Church of England to review bishop sex abuse case of Peter Ball

Peter Ball in 1992 Image copyright PA

The Archbishop of Canterbury has commissioned an independent review into the way the Church of England responded to sex offence allegations made against a bishop 22 years ago.

Peter Ball, 83, formerly Bishop of Gloucester and Bishop of Lewes, last month admitted abusing 18 young men in the 1970s, 80s and 90s.

He was cautioned for one act of gross indecency in 1993 and resigned, but was allowed to work in churches until 2010.

Ball will be sentenced on Wednesday.

Survivors of sexual abuse have been highly critical of the Church's handling of the case, even before Ball pleaded guilty.

His latest arrest came in 2011 but only after a retired police officer working in safeguarding for Lambeth Palace found files relating to the case and passed them on to Sussex Police.

'Possible risk'

The Church said the review - which will be published next year - will examine its co-operation with the police and the extent to which it shared information.

"It will also assess the extent to which the Church both properly assessed the possible risk that Bishop Ball might pose to others and responded adequately to concerns and representations submitted by survivors," a spokesman said.

The archbishop of Canterbury in 1993, George Carey - now Lord Carey - was aware of the case at the time and has denied interfering in it.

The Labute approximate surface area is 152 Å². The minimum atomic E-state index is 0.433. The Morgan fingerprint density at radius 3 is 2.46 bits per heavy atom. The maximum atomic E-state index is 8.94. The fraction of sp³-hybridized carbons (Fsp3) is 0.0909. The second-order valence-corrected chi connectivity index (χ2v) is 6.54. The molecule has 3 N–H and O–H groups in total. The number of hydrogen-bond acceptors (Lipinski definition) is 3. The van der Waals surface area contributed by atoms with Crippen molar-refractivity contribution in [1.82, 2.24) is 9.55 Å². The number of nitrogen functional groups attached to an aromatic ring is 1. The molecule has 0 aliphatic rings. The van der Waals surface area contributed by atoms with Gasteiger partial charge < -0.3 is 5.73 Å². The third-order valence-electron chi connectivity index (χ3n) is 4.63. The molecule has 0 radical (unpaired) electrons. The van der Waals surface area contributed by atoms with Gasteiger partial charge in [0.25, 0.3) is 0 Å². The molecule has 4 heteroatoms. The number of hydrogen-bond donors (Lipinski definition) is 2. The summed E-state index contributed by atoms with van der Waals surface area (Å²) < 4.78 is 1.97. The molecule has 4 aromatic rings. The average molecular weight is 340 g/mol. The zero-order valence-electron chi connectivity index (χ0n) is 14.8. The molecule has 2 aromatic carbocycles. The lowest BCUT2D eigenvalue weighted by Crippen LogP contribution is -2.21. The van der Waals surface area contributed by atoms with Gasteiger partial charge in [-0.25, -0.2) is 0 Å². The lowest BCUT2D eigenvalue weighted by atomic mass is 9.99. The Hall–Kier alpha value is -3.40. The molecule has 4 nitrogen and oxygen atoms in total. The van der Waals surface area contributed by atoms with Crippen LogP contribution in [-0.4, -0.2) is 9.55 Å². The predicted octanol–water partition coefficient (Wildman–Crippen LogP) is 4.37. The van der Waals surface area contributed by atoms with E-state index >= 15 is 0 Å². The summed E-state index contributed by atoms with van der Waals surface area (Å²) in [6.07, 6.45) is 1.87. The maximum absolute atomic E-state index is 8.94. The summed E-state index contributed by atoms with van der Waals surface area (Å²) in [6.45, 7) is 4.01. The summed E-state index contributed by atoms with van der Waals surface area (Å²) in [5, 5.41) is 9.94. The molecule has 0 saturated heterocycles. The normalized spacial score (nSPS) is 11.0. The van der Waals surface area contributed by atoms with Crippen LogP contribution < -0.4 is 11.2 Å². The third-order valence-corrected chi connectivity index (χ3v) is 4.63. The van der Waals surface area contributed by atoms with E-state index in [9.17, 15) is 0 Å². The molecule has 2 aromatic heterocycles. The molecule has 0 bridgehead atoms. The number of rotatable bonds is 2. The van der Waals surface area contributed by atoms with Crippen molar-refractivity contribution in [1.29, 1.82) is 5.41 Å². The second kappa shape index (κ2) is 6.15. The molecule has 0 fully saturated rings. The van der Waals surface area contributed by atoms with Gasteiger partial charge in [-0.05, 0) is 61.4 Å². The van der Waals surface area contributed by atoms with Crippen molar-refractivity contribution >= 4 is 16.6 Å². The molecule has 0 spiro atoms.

Last month, he said he only contacted the Crown Prosecution Service after Ball had been cautioned, saying he wanted to "make sure justice had been done".

Church apology

A lawyer representing four of Ball's victims said the Church "should no longer be allowed to police itself".

David Greenwood, head of child abuse cases at Switalskis Solicitors, said it needed to establish an independent body to "accept and investigate allegations of abuse".

Following Ball's guilty pleas at the Old Bailey last month, the Church offered an "unreserved apology" to victims of Ball, who was Bishop of Lewes between 1977 and 1992 and Bishop of Gloucester from 1992 to 1993.

Ball, now of Langport, in Somerset, admitted misconduct in public office by "misusing his position in authority to manipulate and prevail upon others for his own sexual gratification" in relation to 16 men between 1977 and 1992.

He also admitted indecently assaulting two victims between 1980 and 1983 and between 1990 and 1991.

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